What’s better than almond shortbread? Chocolate and shortbread combined. And it couldn’t be easier.
Mix dough by hand, press into a pan, chill (that goes for you too), and bake when you feel like it. For an even tastier cookie, refrigerate the dough overnight. That way the flavors can become acquainted before getting baked. Topped with sea salt, these chewy chocolate cookies are sublime.
Sure, waiting is hard. And I understand about chocolate needs, so here comes a tip. For same day baking, maximize the depth of flavor by stirring sugar into liquid ingredients before blending with almond meal.
Think of this chocolate shortbread as a lighter version of brownies. On a related note, resolutions about chocolate are incredibly easy to keep.
Chewy, flavorful, gluten free shortbread cookies. Refrigerating the dough overnight enhances the flavor, but in case of emergency, bake away. Leftover cookies make a great base for chocolate crumb crust.
- 2 cups almond meal, packed
- 1/2 cup sugar (coconut, raw . . . whatever you like)
- 1/4 cup unsweetened cocoa powder
- 1/2 teaspoon salt
- 1/4 teaspoon baking soda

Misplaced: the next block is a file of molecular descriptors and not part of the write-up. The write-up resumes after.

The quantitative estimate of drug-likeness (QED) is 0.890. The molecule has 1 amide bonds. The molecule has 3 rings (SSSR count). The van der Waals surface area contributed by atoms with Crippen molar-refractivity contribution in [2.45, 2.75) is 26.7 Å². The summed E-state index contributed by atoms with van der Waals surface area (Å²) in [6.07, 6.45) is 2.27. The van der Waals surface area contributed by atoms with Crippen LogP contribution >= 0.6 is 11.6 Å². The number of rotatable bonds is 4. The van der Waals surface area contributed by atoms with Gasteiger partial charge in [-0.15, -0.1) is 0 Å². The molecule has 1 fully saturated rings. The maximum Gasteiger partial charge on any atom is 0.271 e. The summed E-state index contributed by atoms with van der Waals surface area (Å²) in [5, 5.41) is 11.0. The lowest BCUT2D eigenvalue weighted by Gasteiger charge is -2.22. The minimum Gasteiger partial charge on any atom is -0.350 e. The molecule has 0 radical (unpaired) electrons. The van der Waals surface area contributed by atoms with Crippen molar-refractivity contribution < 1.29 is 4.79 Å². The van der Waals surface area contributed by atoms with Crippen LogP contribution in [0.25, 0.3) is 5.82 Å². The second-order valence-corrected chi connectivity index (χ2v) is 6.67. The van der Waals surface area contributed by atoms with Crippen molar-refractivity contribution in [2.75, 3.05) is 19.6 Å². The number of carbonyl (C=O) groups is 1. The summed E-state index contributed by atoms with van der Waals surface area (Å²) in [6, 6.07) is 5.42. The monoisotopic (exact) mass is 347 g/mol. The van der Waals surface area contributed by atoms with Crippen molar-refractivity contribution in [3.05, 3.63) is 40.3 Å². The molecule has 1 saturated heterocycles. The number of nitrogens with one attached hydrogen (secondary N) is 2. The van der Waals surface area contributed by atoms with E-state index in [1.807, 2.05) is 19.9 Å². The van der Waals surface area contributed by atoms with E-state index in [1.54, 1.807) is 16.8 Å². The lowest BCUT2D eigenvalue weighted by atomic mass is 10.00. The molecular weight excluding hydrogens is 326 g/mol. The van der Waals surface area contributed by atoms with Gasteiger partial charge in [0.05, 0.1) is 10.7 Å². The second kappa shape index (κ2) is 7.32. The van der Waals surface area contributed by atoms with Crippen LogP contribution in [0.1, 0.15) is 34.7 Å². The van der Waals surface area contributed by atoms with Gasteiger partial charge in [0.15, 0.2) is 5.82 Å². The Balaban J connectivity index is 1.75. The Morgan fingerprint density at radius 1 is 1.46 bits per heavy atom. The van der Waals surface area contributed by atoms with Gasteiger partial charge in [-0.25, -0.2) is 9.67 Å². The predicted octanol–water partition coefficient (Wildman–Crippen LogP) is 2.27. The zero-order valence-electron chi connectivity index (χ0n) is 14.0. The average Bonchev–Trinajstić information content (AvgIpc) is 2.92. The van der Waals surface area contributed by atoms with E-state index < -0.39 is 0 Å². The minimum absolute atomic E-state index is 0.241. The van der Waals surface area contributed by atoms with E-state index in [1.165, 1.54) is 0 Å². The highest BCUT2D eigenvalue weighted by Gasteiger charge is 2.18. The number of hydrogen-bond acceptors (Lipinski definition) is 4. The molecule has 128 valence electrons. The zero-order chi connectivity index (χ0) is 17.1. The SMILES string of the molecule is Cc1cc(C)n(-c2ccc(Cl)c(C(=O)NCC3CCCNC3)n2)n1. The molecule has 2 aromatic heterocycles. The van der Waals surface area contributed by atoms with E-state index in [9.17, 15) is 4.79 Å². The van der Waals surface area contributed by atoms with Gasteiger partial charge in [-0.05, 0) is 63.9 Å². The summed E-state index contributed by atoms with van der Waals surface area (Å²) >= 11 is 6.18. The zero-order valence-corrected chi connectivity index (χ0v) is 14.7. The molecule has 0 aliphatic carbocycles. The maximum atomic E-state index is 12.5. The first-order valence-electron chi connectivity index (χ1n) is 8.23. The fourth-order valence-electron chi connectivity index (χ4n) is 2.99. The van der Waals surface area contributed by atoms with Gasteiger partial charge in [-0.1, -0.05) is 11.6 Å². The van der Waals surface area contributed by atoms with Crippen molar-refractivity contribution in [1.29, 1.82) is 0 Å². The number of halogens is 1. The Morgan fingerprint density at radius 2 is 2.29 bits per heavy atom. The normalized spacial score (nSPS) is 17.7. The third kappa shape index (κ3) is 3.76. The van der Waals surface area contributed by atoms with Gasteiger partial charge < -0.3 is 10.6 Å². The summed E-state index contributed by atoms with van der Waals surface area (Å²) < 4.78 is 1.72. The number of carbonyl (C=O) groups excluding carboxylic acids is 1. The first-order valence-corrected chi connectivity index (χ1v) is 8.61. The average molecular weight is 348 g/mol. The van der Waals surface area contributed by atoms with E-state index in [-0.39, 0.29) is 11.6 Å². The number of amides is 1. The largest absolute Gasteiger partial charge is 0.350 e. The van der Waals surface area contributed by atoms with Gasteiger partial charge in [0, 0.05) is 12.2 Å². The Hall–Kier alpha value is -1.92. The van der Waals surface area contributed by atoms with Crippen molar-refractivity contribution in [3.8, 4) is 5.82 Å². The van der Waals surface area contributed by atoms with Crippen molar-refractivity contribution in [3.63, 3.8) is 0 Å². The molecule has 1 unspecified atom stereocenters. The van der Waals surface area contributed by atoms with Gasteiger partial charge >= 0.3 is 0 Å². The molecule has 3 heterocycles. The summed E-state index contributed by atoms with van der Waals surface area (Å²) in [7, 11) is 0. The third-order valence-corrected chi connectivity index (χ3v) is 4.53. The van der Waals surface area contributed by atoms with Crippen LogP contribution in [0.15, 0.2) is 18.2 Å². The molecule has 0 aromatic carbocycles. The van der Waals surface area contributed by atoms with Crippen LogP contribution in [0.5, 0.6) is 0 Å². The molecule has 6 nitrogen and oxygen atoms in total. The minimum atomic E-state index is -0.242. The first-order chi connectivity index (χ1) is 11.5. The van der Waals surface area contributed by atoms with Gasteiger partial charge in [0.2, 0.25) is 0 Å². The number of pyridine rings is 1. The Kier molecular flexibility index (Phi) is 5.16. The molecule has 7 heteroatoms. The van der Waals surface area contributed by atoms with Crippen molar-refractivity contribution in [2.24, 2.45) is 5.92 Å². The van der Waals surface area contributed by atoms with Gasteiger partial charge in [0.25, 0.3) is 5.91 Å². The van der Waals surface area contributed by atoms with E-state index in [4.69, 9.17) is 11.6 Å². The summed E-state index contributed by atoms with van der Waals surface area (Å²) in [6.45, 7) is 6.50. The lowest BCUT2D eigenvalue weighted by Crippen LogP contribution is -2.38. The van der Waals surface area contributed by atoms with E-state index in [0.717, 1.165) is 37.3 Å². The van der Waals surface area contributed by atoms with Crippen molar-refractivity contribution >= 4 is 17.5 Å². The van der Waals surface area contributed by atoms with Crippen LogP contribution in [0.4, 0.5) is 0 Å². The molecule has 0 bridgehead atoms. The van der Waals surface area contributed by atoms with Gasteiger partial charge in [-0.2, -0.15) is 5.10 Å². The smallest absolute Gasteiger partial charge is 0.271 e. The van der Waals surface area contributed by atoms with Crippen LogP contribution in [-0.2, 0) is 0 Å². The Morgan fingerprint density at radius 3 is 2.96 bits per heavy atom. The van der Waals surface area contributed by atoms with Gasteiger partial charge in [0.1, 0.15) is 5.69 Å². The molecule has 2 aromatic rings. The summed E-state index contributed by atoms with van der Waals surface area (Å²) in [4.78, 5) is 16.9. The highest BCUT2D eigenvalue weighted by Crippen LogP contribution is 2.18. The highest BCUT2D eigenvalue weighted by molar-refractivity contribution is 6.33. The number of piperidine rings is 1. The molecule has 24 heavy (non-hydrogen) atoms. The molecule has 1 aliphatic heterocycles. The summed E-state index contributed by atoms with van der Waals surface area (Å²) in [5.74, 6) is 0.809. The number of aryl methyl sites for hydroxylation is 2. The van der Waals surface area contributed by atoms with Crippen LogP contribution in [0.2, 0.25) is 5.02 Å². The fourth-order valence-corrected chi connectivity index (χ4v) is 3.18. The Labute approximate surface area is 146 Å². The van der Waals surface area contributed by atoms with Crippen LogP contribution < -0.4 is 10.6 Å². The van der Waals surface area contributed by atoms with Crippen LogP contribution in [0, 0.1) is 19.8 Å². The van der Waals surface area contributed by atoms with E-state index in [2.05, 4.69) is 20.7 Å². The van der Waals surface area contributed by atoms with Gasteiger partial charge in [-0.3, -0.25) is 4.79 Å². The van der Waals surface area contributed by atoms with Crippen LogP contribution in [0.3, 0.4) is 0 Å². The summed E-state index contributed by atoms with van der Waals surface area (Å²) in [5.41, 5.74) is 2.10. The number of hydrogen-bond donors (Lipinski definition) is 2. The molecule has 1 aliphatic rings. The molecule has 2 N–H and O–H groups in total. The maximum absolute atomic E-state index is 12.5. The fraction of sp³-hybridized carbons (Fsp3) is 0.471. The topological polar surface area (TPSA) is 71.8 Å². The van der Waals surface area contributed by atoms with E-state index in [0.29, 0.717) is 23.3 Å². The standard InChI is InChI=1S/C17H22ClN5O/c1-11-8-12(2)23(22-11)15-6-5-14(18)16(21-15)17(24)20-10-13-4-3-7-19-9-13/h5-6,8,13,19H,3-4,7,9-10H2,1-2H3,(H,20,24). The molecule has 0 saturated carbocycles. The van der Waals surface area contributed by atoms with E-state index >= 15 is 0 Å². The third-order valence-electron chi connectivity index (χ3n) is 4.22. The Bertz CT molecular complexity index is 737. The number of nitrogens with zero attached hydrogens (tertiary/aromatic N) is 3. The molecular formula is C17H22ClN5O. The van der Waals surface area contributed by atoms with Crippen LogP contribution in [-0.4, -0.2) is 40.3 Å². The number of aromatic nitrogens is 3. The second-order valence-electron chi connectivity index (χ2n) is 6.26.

- 6 tablespoons coconut oil, melted
- 3 tablespoons coconut milk
- 2 teaspoons pure vanilla extract
- 1/2 teaspoon almond extract
- Sea salt for topping
Line a 9" x 9" pan with parchment paper.
In a medium bowl, combine almond meal, sugar, cocoa powder, salt, and baking soda.
In a separate cup, combine coconut oil or butter, coconut milk, vanilla, and almond extract.
Add liquid ingredients to dry and blend thoroughly. Press dough into prepared pan. Lightly score and dock dough with a fork if you like. Cover pan and refrigerate for a few hours or even better, overnight.
Preheat oven to 325 degrees. Sprinkle top of dough lightly with sea salt. I used rosemary sea salt and it was awesome.
Bake for about 24 minutes, until firm to the touch. Let cool completely (even chill briefly in the freezer) before slicing for the cleanest edges.
Hungry for more? Check out what’s cooking at Gluten Free Wednesdays.
No absence of malus here. Hey, horticulture puns will grow on you.